At the outset of play, La Fe drew first blood, with quick field goals from Arellano and Jackson outpacing a single score from Dundas’ Cambiaso to create an early 2-1 advantage. Motivated by the deficit, Cambiaso worked to find the goal once from the field then capitalized from the penalty line twice in the second. Only one response from Arellano shifted Dundas into the lead 4-3 moving into the third.
Despite struggling at the beginning, La Fe had a clear plan they strived to achieve. “We really wanted to open it up,” Arellano commented. “It’s really kind of me and Hazel’s style to hit and run. So going into this game we were like, ‘let’s hit, let’s run, let’s spread the field.’ Playing on Field One, we really got to open it up—play our game. When we got our runs, the plan was for one of us to always stay back. We didn’t really do that so well in the first two but we got it together.”
Regrouping, La Fe’s Arellano and Jackson hammered in six combined goals between the third and fourth chukkers—shutting Dundas out completely. La Fe now firmly in the lead 9-4 heading into the fifth chukker, Dundas attempted to ignite a comeback effort late in the game, but two goals from Cambiaso were met by goals from Jackson, Arellano and Flanagan in the fifth and sixth. As time expired, La Fe’s unwavering efforts were rewarded with a commanding 12-6 win and first U.S. Open Women’s Polo Championship title.
Along with the championship, La Fe earned $30,000 in prize money, while runner-up Dundas cashed in on $10,000, generously donated by title sponsor Eastern Hay with the support of the USPA Prize Money Matching Program. In the spirit of philanthrophy and in partnership with USPA Global Licensing, both finalists also received a $2,500 check to donate to a polo charity of their choice. La Fe chose to support Replay Polo, while Dundas contributed to Work To Ride.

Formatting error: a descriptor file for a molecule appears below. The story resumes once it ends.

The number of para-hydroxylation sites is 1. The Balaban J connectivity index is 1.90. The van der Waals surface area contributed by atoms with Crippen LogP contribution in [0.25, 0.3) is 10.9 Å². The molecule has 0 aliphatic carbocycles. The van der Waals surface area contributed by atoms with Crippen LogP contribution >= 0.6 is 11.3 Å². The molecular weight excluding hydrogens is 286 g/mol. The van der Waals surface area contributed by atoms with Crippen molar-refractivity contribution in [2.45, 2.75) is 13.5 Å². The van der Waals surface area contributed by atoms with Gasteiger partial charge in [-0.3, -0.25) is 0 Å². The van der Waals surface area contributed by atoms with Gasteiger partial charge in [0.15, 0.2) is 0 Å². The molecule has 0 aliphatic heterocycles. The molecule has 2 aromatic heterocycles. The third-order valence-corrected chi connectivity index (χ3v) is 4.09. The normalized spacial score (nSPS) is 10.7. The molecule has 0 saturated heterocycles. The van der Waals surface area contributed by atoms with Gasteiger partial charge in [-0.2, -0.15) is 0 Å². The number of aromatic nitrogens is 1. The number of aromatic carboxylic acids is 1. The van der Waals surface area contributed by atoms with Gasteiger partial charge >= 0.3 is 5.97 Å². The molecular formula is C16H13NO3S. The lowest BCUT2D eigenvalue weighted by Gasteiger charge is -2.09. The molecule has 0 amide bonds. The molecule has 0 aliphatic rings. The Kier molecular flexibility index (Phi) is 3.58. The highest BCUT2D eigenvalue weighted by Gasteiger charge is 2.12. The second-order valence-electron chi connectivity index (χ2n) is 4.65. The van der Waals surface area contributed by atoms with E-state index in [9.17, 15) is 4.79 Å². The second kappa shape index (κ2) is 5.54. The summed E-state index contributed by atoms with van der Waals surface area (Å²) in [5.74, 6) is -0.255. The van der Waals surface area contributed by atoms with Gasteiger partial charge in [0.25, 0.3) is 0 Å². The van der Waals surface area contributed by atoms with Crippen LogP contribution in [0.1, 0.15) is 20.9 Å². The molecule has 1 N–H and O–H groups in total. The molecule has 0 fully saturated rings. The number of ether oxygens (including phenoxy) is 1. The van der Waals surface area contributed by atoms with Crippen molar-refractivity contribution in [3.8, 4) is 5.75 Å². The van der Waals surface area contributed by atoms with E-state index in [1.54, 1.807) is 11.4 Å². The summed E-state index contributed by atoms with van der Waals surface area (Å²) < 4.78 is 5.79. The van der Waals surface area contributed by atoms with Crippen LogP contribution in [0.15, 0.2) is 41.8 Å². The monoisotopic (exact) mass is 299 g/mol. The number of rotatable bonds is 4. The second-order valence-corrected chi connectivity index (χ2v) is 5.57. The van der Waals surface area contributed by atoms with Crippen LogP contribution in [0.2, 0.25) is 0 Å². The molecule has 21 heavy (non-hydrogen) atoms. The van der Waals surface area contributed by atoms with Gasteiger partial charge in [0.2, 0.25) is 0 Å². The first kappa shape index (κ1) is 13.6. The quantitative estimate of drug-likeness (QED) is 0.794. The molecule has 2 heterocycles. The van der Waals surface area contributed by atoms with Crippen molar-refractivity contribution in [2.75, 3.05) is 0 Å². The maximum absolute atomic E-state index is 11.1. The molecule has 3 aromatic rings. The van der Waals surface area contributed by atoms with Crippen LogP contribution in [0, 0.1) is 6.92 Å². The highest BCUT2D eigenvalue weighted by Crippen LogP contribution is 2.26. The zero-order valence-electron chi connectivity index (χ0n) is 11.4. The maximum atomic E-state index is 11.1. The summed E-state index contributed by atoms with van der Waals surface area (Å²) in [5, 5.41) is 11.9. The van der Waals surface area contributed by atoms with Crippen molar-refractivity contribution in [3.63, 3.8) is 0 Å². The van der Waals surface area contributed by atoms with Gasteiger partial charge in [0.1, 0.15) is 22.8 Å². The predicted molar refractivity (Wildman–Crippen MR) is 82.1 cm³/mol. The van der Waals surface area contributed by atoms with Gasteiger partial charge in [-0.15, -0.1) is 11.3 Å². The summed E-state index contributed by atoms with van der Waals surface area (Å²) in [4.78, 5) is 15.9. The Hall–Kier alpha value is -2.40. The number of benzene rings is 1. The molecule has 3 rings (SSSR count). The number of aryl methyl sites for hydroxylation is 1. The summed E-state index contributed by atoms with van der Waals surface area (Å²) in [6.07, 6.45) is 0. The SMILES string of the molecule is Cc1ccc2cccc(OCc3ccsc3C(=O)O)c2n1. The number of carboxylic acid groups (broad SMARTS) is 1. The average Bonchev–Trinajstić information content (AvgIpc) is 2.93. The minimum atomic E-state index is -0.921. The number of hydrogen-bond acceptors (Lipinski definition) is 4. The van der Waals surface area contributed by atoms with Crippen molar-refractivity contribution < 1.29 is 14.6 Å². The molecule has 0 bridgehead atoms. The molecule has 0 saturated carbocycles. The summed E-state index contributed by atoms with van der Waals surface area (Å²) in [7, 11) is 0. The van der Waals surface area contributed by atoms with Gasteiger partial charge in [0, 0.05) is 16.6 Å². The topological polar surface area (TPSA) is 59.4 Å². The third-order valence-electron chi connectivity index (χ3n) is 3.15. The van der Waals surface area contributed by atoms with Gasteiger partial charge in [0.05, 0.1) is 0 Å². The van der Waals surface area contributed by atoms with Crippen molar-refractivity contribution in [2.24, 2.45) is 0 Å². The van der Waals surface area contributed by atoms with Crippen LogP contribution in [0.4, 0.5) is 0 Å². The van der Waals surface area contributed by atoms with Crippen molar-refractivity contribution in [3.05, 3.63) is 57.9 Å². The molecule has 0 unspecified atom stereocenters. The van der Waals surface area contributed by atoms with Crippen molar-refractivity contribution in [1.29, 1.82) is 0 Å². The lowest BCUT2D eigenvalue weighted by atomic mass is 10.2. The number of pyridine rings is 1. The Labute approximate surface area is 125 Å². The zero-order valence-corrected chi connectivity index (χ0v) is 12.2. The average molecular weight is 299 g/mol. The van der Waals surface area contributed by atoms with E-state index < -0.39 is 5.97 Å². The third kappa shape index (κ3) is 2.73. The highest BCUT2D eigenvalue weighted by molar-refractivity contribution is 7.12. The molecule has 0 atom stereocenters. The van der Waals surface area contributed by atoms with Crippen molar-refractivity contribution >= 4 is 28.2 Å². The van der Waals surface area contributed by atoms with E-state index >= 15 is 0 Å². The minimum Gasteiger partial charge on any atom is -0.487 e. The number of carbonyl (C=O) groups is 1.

“This is my first time on this level, and I’ve been using it to launch me into the world down here in Wellington [Florida]. It means a lot, not just to win this tournament, but it means a lot of opportunity for me. I’m proud of what I showed up and did with my team, and I’m excited for what’s to come because of it.” – Winifred Branscum
For 17-year-old Intercollegiate/Interscholastic competitor Branscum, the trophy meant more than just her first win in the prestigious competition, but also marked a successful career debut on the high-goal Florida scene. “This is my first time on this level, and I’ve been using it to launch me into the world down here in Wellington [Florida]. It means a lot, not just to win this tournament, but it means a lot of opportunity for me. I’m proud of what I showed up and did with my team, and I’m excited for what’s to come because of it.”
Hailing from St. Louis Polo Club in St. Louis, Missouri, Branscum is skilled in both arena and outdoor polo, fresh off of a win in the Central Regional Girls’ Interscholastic Championship. The young talent credits the club for her success. “I couldn’t have done it without St. Louis. St. Louis Polo Club has helped me so much, and I wouldn’t be here without them.”
Constantly looking to improve and learn through new opportunities, Branscum detailed her years-long desire to compete in the U.S. Open Women’s Polo Championship, cognizant of the affect it could have on her polo career. “I was waiting for this call for a long time, I’ve known Pam for a while, and this was on our radar for when I got to this level. When I found out that I might play, it’s like, ‘okay I’m getting ready for it now.’ Like five months before! Then, when I found out I was actually going to play, it was this whole new level. I didn’t start working for this when I got to Florida a month ago, I started working for it in November/December. To be here and actually win on Field One like this, means the world to me.”
“This isn’t it for me. I want to come back, I want to play even better in just as big tournaments.” – Winifred Branscum
Flanagan remarked, “Winnie is crazy good. She’s not just good, but she’s dedicated, she’s intense, she takes direction well. We scream at her on the field like you couldn’t believe, but she takes it in a positive way. The reason we do it is because we know she can do it, if we didn’t think she could do it, we wouldn’t ask her to. We ask her because we know she’s capable. She’s grown a lot, every single game […] and the more intense the game gets, the more intense she gets. She has a quality that’s hard to find in a 17-year-old girl. We were really proud of her for that.”